To use his words we supply computers to programs, we don't supply programs to computers. or something to that effect.

https://www.cs.utexas.edu/~EWD/transcriptions/EWD10xx/EWD103... Paragraph beginning "But before a computer is ready to perform a class of meaningful manipulations ..."

I agree with you to an extent but the issue isn't so much who's to blame for unexpected behaviour but rather who's responsible for fixing it. You could make all kinds of reasoned arguments about who's to blame if a compiler optimisation or even outright compiler bug caused good code to behave badly under certain conditions but ultimately the end users don't care as they would still expect the application developers to fix the build scripts and/or project code regardless.

To use the ships navigation system example, if you have some kind of "auto-pilot" system that would steer a ship into central London when a bad destination was set, then you'd quickly demand the authors of the auto-pilot to write exceptions for bad destinations.

That's the ugly side of development; all too often us developers are having to write code to handle ugly systems. It's not fun but it's usually necessary.

But you can't make a program without interpreting a spec and making lots of assumptions about the world including the ones about the compiler, that may or may not hold. So you can't make a program guaranteed to be bug free for the world, only for your interpretation of the spec.

Bug-free code implies perfect understanding of a perfect spec, which is something that cannot exist in the real world. We don't have the capacity to interpret everything perfectly correctly or perfect understanding of the universe. We barely have enough understanding to even make a spec for something.

Luckily perfection and correctness are not important. While the desire to mathematically prove things may cloud judgement and waste time seeking mathematically perfect world that doesn't exist, we still can make almost anything work reliably on top of unreliable components with guaranteed probabilities. That's what resilience and fault tolerance are all about and how most of the world works. It's too bad that some of it is touched by this "let's do at least something for security" attitude and stupid perfect correctness ideology that of course never guarantees anything with any certainty, so we have planet scale security vulnerabilities that impact everyone to deal with.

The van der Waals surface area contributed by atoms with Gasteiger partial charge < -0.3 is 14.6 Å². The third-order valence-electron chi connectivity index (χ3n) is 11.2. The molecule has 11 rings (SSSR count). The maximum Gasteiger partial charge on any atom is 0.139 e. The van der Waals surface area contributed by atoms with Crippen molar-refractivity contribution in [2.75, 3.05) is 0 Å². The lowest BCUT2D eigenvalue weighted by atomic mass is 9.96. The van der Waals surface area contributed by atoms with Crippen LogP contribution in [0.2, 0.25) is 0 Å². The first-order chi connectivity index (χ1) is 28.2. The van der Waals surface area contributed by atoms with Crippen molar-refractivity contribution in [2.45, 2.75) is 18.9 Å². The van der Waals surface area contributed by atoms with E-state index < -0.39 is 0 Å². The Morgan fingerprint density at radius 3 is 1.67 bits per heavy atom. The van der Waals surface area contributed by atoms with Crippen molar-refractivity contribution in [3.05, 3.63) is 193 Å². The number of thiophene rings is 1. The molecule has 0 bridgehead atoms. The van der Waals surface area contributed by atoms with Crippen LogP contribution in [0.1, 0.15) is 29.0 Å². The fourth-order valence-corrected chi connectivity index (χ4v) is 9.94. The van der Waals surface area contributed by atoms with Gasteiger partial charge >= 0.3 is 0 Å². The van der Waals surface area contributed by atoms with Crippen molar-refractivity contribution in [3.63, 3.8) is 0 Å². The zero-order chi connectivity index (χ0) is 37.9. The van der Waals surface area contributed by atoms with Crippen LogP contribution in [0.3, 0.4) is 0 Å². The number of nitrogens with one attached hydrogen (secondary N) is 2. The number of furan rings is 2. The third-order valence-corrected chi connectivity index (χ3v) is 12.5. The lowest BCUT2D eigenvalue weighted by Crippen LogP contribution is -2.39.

> It’s not impossible to write, but just extremely hard for anything that is not trivial.

I think @laumars meant impossible in practice, not impossible in the strict mathematical sense. We can speculate that in theory it’s possible to write bug free programs that are large and complex, but nobody has ever done it. And not for flaky hardware or compiler reasons, all large software has many software defects, bugs in the design. It is not currently possible in practice to write a program like SQLite that is bug free, and no analysis of halting problem or number of input bits will tell us whether it could actually happen. Nobody even uses metrics like that for software stability because they don’t tell us anything practical.

> It's impossible to write bug free code

I've heard it quipped as every program has at least one bug, and every program can be optimized to be smaller, and so by induction every program can be reduced to a single, wrong, instruction.

Compiler optimizations are man-made. Esoteric hardware? Also manmade.

The point I was making is a separation between bugs due to human error and bugs due to unanticipated environments outside of a particular projects codebase. I don't think it's fair to class those as human error because the actual error doesn't necessarily lie with the developer.

You can substitute "manmade" with a better adjective if you wish.

I think you have to give up on the idea that you can fix ALL bugs all the time. But I don't think we need to be defeatist. Each layer of tests is an improvement. The benefits of unit testing, integration testing, comparison testing, and fuzz testing are pretty unambiguous. We can always add more layers that give us high assurances against certain classes of bugs.